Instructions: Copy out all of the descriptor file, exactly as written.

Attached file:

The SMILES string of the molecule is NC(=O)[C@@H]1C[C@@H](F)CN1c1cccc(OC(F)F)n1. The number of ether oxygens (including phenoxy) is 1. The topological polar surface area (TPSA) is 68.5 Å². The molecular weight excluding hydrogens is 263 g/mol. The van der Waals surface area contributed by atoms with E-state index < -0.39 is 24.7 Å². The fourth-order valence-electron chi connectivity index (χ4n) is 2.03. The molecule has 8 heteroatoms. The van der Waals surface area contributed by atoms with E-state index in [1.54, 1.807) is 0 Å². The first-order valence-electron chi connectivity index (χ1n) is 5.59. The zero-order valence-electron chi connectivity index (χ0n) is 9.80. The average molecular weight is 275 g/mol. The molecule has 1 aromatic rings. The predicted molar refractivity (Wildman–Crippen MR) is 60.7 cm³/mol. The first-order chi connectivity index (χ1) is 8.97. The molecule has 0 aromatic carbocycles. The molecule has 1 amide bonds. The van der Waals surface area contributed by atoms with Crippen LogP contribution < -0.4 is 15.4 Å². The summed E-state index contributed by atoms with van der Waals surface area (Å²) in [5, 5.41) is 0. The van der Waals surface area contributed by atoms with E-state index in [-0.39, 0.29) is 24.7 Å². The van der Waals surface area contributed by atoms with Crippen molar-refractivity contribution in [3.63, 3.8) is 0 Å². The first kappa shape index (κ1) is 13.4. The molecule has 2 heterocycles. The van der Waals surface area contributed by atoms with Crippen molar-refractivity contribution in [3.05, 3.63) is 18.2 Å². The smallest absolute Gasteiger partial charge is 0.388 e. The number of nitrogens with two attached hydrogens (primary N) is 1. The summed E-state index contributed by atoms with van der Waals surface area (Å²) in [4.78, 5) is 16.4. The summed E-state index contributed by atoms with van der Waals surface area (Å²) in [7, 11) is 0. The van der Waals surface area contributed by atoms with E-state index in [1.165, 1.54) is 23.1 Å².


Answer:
The SMILES string of the molecule is NC(=O)[C@@H]1C[C@@H](F)CN1c1cccc(OC(F)F)n1. The number of ether oxygens (including phenoxy) is 1. The topological polar surface area (TPSA) is 68.5 Å². The molecular weight excluding hydrogens is 263 g/mol. The van der Waals surface area contributed by atoms with E-state index < -0.39 is 24.7 Å². The fourth-order valence-electron chi connectivity index (χ4n) is 2.03. The molecule has 8 heteroatoms. The van der Waals surface area contributed by atoms with E-state index in [1.54, 1.807) is 0 Å². The first-order valence-electron chi connectivity index (χ1n) is 5.59. The zero-order valence-electron chi connectivity index (χ0n) is 9.80. The average molecular weight is 275 g/mol. The molecule has 1 aromatic rings. The predicted molar refractivity (Wildman–Crippen MR) is 60.7 cm³/mol. The first-order chi connectivity index (χ1) is 8.97. The molecule has 0 aromatic carbocycles. The molecule has 1 amide bonds. The van der Waals surface area contributed by atoms with Crippen LogP contribution < -0.4 is 15.4 Å². The summed E-state index contributed by atoms with van der Waals surface area (Å²) in [5, 5.41) is 0. The van der Waals surface area contributed by atoms with E-state index in [-0.39, 0.29) is 24.7 Å². The van der Waals surface area contributed by atoms with Crippen molar-refractivity contribution in [3.63, 3.8) is 0 Å². The first kappa shape index (κ1) is 13.4. The molecule has 2 heterocycles. The van der Waals surface area contributed by atoms with Crippen molar-refractivity contribution in [3.05, 3.63) is 18.2 Å². The smallest absolute Gasteiger partial charge is 0.388 e. The number of nitrogens with two attached hydrogens (primary N) is 1. The summed E-state index contributed by atoms with van der Waals surface area (Å²) in [4.78, 5) is 16.4. The summed E-state index contributed by atoms with van der Waals surface area (Å²) in [7, 11) is 0. The van der Waals surface area contributed by atoms with E-state index in [1.165, 1.54) is 23.1 Å².